Jim stopped.  He paused to take in the words that Lois had just said.  That’s when it sank in to him.  This wasn’t about a person wanting Jim to answer the questions.  No one could answer the accusations that Lois was making and do it in a calm way that would prove anything to her.  No, this was Lois reaching out from her lonlieness for help.  At that moment, Jim said a little prayer.  He let go of having to know the answers.

Here was a woman in Lois who had been emptied and was trying to fill the void.  Lois was emptied by hurt and pain, and by broken promises.  No wonder she was lashing out in an attempt to fill the emptiness within her.  Something was ripped out of her and she was attempting to fill the emptiness.  This was a cry for help. 

Jim likewise was just as empty.  He had been forced to face his own doubts – doubts about the things he had learned so long ago that weren’t true, doubts about his own abilities, doubts about God.  These doubts left a hole within him.  His failed answers to Lois’ questions were attempts to fill the emptiness with a bunch of knowledge he learned in seminary, but it wasn’t enough.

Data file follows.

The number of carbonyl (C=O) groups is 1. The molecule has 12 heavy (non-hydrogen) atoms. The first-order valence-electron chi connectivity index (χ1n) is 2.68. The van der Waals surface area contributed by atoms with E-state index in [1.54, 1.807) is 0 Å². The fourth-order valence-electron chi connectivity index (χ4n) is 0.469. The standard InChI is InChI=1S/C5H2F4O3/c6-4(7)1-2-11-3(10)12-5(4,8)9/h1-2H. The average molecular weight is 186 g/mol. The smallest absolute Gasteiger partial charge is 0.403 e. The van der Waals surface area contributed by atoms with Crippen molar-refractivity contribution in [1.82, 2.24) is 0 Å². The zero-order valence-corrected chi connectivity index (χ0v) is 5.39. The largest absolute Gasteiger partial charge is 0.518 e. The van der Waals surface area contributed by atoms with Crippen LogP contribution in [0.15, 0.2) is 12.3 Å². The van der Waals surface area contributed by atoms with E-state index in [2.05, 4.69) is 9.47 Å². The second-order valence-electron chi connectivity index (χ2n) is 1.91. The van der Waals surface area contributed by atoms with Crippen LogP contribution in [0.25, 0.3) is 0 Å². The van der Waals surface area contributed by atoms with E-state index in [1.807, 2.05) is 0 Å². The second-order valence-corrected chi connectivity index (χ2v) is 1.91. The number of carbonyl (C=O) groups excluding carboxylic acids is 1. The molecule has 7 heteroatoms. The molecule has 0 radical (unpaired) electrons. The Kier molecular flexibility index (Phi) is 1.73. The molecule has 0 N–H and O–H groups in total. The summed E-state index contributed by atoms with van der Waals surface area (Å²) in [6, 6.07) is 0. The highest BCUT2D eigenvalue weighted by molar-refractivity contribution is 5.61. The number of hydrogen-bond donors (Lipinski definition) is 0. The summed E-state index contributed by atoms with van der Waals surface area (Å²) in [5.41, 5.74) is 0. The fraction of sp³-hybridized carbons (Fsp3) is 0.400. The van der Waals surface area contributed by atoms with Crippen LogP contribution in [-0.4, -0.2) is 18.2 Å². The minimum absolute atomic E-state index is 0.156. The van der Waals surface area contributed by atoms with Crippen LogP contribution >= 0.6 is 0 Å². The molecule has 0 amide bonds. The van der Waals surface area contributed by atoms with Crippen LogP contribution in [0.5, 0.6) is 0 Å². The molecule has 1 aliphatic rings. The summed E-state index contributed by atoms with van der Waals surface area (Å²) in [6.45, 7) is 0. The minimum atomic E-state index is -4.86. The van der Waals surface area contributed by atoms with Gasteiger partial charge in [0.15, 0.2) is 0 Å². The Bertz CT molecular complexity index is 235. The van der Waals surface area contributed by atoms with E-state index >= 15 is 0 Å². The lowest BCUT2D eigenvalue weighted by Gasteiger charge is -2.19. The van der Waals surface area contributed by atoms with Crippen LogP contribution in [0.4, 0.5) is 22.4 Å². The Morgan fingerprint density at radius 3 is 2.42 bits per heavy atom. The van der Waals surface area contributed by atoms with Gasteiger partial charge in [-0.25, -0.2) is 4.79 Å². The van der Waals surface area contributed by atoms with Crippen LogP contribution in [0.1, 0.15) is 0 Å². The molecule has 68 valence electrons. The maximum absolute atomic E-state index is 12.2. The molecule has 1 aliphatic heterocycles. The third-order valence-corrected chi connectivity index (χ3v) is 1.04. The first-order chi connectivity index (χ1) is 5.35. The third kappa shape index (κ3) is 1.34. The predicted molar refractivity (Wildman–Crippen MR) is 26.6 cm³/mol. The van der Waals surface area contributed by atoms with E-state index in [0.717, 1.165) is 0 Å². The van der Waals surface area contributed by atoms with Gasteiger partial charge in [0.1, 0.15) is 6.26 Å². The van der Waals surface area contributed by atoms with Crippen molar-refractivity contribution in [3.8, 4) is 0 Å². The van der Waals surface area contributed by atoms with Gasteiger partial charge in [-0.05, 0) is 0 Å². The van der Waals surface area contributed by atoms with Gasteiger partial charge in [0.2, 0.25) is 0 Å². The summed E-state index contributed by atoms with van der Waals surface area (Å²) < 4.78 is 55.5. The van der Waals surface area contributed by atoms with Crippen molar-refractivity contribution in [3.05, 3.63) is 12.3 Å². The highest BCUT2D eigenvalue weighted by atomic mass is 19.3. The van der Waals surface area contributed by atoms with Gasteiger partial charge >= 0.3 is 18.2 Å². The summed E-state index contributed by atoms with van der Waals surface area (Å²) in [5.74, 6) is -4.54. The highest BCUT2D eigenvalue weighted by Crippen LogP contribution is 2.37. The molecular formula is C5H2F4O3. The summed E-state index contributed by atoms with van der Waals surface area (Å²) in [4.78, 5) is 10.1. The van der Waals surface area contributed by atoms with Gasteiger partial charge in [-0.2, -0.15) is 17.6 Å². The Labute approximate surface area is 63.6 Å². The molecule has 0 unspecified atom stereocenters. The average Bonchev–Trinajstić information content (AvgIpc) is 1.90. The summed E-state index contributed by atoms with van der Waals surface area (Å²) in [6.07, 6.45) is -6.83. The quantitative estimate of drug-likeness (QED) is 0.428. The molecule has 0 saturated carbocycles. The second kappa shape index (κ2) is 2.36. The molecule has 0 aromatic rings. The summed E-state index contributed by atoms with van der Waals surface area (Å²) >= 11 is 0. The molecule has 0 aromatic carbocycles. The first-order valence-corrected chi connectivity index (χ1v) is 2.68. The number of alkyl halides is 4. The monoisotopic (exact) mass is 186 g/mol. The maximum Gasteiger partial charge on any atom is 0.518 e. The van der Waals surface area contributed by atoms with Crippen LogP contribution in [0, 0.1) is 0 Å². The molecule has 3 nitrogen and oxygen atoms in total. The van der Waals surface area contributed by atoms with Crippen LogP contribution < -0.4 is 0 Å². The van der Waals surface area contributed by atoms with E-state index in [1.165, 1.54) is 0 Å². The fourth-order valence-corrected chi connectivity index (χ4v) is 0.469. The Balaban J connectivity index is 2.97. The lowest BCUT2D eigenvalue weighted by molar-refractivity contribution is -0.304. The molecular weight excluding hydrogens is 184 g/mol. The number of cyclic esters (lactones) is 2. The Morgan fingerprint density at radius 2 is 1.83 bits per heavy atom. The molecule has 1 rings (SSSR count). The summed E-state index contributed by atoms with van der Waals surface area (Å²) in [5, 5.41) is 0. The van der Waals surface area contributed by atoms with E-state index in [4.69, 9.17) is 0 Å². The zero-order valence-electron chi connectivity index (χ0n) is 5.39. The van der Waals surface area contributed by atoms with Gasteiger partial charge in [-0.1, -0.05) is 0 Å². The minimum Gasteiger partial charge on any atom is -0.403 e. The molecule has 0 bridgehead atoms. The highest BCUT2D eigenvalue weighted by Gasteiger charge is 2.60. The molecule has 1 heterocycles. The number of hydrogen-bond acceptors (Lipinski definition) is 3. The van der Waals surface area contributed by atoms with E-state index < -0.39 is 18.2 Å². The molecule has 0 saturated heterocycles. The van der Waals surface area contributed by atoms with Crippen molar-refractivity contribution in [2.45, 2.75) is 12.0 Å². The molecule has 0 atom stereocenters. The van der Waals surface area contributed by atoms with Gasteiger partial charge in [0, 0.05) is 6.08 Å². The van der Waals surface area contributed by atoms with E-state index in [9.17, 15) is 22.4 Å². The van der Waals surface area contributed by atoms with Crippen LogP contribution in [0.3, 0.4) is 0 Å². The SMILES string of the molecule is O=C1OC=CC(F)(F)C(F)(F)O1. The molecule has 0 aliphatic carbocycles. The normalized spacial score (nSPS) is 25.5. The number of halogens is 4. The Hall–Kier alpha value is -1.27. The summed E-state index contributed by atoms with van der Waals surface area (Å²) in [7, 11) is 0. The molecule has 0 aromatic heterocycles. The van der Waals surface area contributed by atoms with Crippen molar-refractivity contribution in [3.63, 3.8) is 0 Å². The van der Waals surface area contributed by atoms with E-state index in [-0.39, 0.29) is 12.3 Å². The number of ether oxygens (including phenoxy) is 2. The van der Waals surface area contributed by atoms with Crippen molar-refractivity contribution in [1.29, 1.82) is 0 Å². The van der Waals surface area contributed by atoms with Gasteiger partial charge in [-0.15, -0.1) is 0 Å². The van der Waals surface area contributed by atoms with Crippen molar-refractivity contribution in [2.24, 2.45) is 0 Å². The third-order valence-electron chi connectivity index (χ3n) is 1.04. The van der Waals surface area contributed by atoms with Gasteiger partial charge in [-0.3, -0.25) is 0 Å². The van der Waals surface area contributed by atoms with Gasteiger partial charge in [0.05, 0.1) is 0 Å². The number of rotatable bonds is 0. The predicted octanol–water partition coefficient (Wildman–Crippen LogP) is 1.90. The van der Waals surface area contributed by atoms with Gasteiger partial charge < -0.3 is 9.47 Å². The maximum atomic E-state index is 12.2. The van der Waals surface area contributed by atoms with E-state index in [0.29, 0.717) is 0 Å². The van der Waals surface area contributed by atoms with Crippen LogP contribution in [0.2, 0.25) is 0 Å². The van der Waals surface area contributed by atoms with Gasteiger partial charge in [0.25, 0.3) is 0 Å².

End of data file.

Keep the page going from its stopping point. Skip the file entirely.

It was only when Jim stopped trying to defend his faith by himself that the void could be filled.  It was when Jim stopped seeing Lois as an adversary on the attack, when he realized that he was really no different than Lois.  It was when he realized that he wasn’t alone.  It was at that moment when the conversation changed.